Going into 2019, it was already clear that the Yellow Vests had not really succeeded in capitalizing on the widespread sympathy they initially enjoyed to unleash more massive struggles. The NPA didn’t agitate for a real general strike. Instead, it endorsed CGT leader Philippe Martinez’s one-day alibi action, while meekly trying to push it slightly to the left.

So, too, did Lutte Ouvrière, although coming from a different direction. L.O. reacted to the initial protests by criticizing Martinez for his hands-off stance, saying this was ceding leadership to the rightists. It reported cases of fraternization between trade unionists and yellow vests and called for “imposing workers demands.” But L.O. did not mean by this that the working class should be mobilized to fight for power, drawing sections of the petty bourgeoisie behind it.

Rather, as usual, L.O. put forward a series of minimal economic demands: raise wages, make the capitalists pay, etc. In an editorial, Lutte Ouvrière (5 February), offered up a straight reformist program:

“When the state wants to build something, a rail line, for example, it requisitions the land and expropriates individual property owners in the name of the general interest. But requisitioning the factories that corporations want to close and which have been showered with public funds is taboo. It’s a taboo that workers have an interest in doing away with, since demanding an accounting from the capitalist class, checking what it has done with the billions it has raked in from exploitation, is a necessity.”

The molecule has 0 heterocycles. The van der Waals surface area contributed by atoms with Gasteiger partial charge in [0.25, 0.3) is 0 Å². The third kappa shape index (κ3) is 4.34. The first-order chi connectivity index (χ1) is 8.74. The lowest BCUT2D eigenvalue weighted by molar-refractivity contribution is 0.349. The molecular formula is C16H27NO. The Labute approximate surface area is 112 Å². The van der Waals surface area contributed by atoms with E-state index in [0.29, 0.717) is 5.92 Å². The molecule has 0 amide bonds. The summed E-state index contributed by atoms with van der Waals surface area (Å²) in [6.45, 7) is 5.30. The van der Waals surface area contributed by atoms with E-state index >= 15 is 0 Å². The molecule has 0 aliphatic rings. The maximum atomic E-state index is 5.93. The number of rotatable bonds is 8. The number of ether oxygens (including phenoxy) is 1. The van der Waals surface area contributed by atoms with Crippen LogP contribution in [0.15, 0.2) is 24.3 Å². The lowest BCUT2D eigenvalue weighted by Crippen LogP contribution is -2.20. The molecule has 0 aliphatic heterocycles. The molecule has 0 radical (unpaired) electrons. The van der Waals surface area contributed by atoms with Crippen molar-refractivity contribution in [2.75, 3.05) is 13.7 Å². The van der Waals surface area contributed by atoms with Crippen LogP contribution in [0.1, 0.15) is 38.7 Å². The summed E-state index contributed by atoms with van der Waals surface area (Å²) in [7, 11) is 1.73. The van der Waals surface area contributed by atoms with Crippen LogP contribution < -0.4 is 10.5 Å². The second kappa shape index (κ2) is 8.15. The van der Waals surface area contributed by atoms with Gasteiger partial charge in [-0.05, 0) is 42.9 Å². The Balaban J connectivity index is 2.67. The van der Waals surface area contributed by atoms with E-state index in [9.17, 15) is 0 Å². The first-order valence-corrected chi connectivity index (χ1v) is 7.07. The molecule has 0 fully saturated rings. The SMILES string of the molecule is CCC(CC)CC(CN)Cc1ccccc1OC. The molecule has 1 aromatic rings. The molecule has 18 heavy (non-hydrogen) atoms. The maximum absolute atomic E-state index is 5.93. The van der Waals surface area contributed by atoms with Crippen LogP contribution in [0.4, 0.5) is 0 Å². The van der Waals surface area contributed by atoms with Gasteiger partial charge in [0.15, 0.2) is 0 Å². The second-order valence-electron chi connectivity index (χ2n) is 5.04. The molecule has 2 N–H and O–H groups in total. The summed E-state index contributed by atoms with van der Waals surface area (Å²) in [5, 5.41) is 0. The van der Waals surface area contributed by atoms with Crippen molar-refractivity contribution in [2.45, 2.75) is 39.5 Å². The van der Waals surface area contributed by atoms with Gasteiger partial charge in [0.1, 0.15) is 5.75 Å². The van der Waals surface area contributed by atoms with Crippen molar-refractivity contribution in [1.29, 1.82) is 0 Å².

And so on and so forth. When the editorial goes to say that we must “call the capitalist class into question, contest its decisions and its power,” this might sound very radical to the uninitiated, but it does not mean actually overthrowing this bourgeoisie. On the contrary, L.O. is calling on the capitalist state to requisition the factories. Similarly, behind L.O.’s perennial utopian call on the government to ban layoffs lies a vision of “welfare state” capitalism.

Enter the Trotskyist Fraction

The Trotskyist Fraction (FT) as an international current – represented in France by a faction inside the NPA, the Revolutionary Communist Current (CCR) – seeks to strike a golden mean between the passivity of L.O. and the rank opportunism of the NPA leadership. Even now, in a major declaration (May 13), “Class Struggles and New Political Phenomena Around the World,” the right-centrist FT proclaims the Yellow Vests to be no less than “the world’s most important process of class struggle today.” It even declared France to be in a “pre-revolutionary” situation:

“This absolutely subversive attitude [of the Yellow Vests], in contrast to the tame demonstrations characteristic of the routine actions of the labor federations or the left, was reflected in the decision to launch the November 24 demonstration on the Champs-Elysées, even though the government had banned it. A new milestone was reached with the ‘revolutionary day’ on December 1, which shook Paris and many cities in the region, while the executive was completely overwhelmed by the effort to maintain order.”
–“The Yellow Vests and the Pre-Revolutionary Elements of the Situation,” Révolution permanente, 2 December 2018